To start off your whiteboard coating installation, it’s best to begin at the bottom of the wall and gently roll vertically or straight up. When you reach the top of the wall, move the roller to the right approximately three-quarters of a roller width and then roll straight down. Continue to apply the coating up and down the wall in this manner, from floor to ceiling, moving over about three-fourths of a roller width each time, so that you always overlap your preceding stroke about one-fourth of a roller width. Repeat this procedure across the wall until the entire surface is evenly coated. When you reach the corner of the room for your last stroke, roll the coating on as close as you can get to the adjacent wall without touching it.

Complete Coverage

Make 100% sure that you don’t have any missed areas on your surface, because you won’t be able to properly write on or erase missed places once the coating has cured. Just stay focused on the application according to the above-mentioned guidelines, and your finished whiteboard surface will look perfect and provide you with many years of trouble-free use and enjoyment.

Also, don’t try to go back and roll over an area again after the initial layer of coating is applied. It’s essential to avoid trying to rework or recoat an area after it’s already been coated, as doing so will disrupt the film-forming process of the coating as it dries and cures. The practice of reworking is common among painters when applying ordinary indoor house paint but should be avoided with the premium whiteboard product, which is really a coating, not a type of paint, and so has different properties from paint. When reworking is done with the whiteboard coating, the result is an irregular and unsightly finish that’s hard to write on and erase easily. So, if a little bit of whiteboard coating is left after your application is complete, resist the urge to add more coating and use the leftover amount to coat a small surface like a desktop instead.

Don’t Overwork the Dry-Erase coating.

As mentioned, a key factor to keep in mind when applying the premium whiteboard coating is to avoid reworking or overworking. Just evenly and gently apply a single layer of the coating to one section, then immediately go on to the next and avoid going back to re-roll. Also, remember not to “stretch” the coating by putting it on too thinly to try to cover more area, as this will result in an inferior whiteboard surface with an irregular appearance that’s hard to write on and erase. Alternatively, it’s also important to avoid putting the product on too heavily, as this will cause drip marks to appear after the coating dries. It’s OK to apply substantial amounts of the coating, but don’t forget to catch any drips or runs that happen during the application process. Attempting to fix drips by rolling back over them at the end of the application can lead to a failed whiteboard surface and subsequent issues with writing, erasing, and appearance. So, keep an eye out for runs and drips while applying the coating and remedy them just as they happen.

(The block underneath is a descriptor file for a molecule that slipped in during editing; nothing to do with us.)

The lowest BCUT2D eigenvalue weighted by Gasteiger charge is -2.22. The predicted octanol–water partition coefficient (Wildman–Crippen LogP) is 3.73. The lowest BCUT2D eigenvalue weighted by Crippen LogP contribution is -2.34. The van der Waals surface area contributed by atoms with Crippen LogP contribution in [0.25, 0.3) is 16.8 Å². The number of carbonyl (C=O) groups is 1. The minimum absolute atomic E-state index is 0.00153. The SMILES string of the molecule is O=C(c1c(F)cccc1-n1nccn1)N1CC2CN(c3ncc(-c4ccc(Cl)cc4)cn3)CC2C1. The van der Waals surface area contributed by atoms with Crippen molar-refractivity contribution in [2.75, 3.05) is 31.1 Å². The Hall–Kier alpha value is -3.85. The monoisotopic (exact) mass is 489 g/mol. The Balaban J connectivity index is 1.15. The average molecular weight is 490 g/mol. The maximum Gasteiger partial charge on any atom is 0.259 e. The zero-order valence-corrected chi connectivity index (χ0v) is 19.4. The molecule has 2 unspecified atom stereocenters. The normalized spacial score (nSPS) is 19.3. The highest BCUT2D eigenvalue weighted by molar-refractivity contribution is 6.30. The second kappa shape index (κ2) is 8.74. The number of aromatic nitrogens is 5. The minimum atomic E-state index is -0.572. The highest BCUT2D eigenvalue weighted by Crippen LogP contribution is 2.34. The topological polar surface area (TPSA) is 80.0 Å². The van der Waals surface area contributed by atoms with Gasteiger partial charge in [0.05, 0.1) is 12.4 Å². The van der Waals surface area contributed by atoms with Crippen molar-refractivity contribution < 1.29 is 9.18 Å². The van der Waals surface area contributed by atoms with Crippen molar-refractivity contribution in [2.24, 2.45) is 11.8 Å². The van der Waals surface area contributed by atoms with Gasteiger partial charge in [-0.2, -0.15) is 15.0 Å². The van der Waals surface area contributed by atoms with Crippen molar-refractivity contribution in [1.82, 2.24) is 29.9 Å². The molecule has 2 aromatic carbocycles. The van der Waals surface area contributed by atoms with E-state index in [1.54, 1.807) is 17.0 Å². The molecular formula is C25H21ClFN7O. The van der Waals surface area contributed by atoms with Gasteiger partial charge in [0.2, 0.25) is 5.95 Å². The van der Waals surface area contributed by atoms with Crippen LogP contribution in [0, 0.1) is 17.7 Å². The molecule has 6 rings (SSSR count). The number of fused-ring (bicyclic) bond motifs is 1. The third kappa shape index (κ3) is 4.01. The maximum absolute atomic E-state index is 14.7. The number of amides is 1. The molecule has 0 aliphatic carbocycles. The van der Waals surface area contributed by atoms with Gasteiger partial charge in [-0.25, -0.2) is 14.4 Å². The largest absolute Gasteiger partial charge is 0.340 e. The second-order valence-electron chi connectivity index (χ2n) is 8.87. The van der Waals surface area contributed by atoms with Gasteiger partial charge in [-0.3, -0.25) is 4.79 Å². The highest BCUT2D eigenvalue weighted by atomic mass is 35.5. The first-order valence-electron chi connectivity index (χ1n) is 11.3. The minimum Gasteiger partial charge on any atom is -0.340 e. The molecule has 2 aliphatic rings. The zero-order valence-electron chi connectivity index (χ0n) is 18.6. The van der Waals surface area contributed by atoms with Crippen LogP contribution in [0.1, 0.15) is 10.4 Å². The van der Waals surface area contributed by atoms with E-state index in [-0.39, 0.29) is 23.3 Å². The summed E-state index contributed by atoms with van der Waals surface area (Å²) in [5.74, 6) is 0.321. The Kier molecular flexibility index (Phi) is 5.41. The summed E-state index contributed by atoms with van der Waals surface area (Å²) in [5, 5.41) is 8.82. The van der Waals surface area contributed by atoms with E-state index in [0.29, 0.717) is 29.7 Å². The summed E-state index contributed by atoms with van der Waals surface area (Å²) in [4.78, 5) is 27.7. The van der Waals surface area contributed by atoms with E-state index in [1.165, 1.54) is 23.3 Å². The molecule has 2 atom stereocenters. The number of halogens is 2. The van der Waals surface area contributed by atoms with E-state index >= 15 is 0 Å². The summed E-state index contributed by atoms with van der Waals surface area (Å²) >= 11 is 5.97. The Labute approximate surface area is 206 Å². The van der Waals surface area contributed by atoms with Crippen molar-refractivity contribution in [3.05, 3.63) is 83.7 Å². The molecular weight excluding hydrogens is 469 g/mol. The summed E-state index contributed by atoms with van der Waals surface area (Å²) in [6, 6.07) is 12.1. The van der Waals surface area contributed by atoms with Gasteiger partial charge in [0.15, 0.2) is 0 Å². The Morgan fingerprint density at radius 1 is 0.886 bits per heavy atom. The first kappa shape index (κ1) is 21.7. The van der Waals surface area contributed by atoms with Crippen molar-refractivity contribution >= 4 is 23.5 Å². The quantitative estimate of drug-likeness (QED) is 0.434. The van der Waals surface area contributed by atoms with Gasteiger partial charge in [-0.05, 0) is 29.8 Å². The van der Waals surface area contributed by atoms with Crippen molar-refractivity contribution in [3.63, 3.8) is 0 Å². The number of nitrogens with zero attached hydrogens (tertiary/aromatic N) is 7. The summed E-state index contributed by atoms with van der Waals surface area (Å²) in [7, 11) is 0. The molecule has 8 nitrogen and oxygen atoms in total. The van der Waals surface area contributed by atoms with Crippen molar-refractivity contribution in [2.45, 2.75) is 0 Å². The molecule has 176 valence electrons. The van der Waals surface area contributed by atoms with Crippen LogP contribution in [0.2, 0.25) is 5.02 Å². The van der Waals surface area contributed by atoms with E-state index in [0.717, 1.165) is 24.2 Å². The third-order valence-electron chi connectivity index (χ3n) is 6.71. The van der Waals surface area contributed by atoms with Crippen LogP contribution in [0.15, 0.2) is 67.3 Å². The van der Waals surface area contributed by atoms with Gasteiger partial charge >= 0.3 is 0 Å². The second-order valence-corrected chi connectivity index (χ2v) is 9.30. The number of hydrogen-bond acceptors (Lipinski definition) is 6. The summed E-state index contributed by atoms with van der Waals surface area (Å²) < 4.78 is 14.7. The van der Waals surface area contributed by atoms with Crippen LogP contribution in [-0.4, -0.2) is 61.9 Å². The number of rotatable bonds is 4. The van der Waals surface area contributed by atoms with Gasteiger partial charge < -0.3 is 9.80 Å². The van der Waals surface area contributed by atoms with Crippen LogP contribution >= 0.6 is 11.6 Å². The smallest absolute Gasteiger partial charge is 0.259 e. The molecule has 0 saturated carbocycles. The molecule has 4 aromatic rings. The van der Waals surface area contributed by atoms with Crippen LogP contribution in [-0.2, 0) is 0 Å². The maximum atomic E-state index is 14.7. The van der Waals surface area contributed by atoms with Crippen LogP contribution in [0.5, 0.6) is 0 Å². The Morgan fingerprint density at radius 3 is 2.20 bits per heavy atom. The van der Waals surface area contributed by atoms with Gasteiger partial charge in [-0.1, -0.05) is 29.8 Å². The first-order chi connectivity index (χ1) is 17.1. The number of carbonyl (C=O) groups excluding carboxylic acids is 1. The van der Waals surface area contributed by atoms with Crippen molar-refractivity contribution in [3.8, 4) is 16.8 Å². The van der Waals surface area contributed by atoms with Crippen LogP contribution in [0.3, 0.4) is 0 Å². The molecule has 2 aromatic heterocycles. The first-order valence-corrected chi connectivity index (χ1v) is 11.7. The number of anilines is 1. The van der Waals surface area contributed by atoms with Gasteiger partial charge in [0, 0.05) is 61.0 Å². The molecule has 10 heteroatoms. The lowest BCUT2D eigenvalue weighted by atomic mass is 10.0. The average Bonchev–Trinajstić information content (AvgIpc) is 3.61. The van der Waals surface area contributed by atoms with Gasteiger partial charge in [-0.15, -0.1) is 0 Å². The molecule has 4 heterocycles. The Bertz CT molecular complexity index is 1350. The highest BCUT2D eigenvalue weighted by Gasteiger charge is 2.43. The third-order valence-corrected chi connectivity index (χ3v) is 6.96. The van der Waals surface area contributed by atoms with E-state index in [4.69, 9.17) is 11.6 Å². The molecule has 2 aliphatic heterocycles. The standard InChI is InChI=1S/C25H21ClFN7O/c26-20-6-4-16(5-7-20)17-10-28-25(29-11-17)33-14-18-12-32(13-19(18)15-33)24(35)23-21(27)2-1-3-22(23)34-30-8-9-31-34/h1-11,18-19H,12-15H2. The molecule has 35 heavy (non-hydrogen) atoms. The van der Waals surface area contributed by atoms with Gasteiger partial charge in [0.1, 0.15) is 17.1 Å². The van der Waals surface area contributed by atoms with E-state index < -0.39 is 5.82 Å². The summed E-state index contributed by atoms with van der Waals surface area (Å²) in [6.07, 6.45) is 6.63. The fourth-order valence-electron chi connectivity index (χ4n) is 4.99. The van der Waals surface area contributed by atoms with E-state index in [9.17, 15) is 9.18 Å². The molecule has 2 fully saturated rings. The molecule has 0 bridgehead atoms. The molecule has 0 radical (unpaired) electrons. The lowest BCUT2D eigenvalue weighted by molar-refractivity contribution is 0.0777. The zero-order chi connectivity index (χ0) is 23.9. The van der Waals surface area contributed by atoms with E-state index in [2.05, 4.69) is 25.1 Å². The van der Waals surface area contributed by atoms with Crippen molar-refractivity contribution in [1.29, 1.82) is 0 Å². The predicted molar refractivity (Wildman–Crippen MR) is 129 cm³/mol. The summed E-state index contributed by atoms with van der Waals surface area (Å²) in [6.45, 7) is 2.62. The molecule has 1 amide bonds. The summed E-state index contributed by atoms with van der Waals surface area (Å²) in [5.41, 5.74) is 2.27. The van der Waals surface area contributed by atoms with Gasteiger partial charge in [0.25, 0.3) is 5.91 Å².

Twist the Roller during Application

Slightly and gently twist the roller back and forth as you move along with your application so that the roller has forward pressure towards the heel. Also, don’t press too hard when you’re putting on the coating. Use only a moderate amount of pressure on the roller because too much force will cause a bead, or “rope” to form along the edge, while too little pressure can cause your arm to get tired. At the end of every stroke, lightly raise the roller away from the wall to avoid producing a noticeable edge, and overlap about one-quarter of a roller length to start the next roller pass. Following these tips will keep your roller movements smooth while you coat and will result in an excellent whiteboard coated surface.